A commenter also suggested implementing a third-party appeals system prior to OPM withdrawing an agency's delegated examining unit or otherwise penalizing the agency. We disagree. OPM has longstanding authority under 5 U.S.C. 1104 to exercise oversight and control over agencies' use of delegated authorities without the intervention of a third party.

Commenters proposed that OPM's role be more as advisor than auditor. While we will continue to provide guidance, advice and leadership to agencies, OPM has a statutory role as auditor of agency human capital management that must be fulfilled. Some commenters expressed confusion over whether a third party auditor would be required, but the proposed regulations have no such requirement. A commenter also suggested OPM change the language in 5 CFR 250.103 regarding OPM discretion to require agency corrective action from may to must. We disagree. OPM retains discretion to determine the appropriate response to particular cases.

A commenter contended that it was unnecessary to review each HC policy, program and operation every year. However, the regulations do not require such a review. Another commenter proposed that the annual Human Capital Management Report measure the number of employee complaints and resolution of such complaints. While we encourage agencies to include such measures in their accountability plans, and many agencies do track complaints, this is not a required metric.

Commenters raised concerns about the sufficiency of pre-determined budgets when implementing the newly required Human Capital Management Report. Commenters contended that the timeline provided in the proposed regulation did not allow time to align the Accountability System and the budget development process. Concern was also raised about the availability of funding for accountability systems when agency human resources management does not control the budget. We disagree. The CHCO Act holds agencies responsible for maintaining accountability for results including merit system compliance. At the agency level, leadership is required to align budgets with strategic management of human capital. The first complete Human Capital Management Report with all required metrics is not required until 2008 to give agencies sufficient time to comply.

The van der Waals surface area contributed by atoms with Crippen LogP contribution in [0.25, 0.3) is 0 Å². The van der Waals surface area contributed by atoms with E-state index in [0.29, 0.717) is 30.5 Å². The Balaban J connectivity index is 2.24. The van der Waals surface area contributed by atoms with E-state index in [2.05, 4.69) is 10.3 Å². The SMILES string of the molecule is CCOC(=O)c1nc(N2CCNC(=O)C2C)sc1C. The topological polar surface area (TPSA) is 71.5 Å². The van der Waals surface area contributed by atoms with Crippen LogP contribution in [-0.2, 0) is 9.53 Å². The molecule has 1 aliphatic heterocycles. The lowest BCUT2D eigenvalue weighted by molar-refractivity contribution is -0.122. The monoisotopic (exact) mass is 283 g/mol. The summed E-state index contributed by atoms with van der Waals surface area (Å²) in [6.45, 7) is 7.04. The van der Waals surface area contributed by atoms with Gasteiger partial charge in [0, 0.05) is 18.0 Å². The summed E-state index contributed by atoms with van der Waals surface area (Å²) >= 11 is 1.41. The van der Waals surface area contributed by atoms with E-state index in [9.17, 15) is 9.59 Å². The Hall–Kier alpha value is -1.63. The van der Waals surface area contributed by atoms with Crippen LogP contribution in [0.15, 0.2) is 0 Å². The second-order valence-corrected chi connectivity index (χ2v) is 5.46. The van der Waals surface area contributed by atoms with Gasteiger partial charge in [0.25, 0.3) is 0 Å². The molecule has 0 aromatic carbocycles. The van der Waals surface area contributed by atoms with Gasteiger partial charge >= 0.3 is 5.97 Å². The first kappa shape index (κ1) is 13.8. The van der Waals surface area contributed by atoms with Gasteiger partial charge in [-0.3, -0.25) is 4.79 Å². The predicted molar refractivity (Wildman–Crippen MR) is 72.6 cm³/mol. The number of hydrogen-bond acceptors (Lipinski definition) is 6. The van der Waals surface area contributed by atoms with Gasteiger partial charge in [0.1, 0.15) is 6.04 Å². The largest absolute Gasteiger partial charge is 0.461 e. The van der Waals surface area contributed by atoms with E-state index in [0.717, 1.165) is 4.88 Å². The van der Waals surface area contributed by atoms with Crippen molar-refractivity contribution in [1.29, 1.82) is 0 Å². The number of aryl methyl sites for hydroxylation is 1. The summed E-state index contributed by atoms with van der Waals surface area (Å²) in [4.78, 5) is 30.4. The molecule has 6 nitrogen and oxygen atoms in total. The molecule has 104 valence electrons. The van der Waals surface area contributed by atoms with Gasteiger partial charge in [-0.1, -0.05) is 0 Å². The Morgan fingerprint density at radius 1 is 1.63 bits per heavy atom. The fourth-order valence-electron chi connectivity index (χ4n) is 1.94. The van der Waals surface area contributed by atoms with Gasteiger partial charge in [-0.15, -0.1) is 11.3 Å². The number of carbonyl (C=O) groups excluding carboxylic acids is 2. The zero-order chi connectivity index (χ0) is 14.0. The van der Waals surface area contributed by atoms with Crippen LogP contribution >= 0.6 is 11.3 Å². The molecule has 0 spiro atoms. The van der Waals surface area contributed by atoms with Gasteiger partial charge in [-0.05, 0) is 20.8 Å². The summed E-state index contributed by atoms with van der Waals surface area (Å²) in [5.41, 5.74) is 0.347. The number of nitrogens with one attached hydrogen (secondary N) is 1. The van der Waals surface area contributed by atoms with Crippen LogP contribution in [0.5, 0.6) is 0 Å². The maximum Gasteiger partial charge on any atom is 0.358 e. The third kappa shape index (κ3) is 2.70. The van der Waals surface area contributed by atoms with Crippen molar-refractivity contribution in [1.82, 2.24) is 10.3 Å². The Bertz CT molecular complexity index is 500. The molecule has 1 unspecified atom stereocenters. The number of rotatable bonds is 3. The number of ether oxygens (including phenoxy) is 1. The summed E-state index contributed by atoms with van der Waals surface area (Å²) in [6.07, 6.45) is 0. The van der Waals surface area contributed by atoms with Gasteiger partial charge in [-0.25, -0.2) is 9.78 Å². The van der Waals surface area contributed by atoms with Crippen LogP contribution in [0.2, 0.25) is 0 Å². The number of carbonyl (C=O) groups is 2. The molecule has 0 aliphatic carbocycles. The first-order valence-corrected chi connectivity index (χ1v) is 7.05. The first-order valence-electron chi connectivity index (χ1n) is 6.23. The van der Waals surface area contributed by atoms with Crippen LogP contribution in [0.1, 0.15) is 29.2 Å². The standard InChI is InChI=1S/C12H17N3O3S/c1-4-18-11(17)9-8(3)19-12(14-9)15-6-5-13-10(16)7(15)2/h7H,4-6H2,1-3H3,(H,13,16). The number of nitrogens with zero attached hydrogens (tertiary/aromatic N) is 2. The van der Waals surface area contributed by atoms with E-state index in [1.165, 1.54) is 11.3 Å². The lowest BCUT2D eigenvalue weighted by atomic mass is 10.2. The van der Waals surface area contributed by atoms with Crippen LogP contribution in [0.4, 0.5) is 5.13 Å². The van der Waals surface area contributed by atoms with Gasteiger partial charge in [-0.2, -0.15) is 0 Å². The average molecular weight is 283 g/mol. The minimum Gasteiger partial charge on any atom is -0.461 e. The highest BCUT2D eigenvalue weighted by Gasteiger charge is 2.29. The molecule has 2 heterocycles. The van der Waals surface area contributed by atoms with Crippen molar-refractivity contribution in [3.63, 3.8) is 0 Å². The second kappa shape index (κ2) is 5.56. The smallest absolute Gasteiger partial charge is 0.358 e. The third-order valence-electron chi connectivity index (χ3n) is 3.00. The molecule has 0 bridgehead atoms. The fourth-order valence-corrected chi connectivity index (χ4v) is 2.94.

Commenters also requested that OPM differentiate the requirements for agencies that have already implemented conforming accountability systems from the requirements for agencies that have not implemented such systems. We disagree. The regulations detailing the Accountability System have been drafted to provide individual agencies maximum flexibility while providing OPM comparable information across agencies.

A commenter requested that OPM require agencies to post their Human Capital Management Reports on their Web sites. We disagree. While OPM believes that agencies should post their Human Capital Management Reports, an agency may have a number of valid reasons (e.g., national security) for not posting its report.

Executive Order 12866, Regulatory Review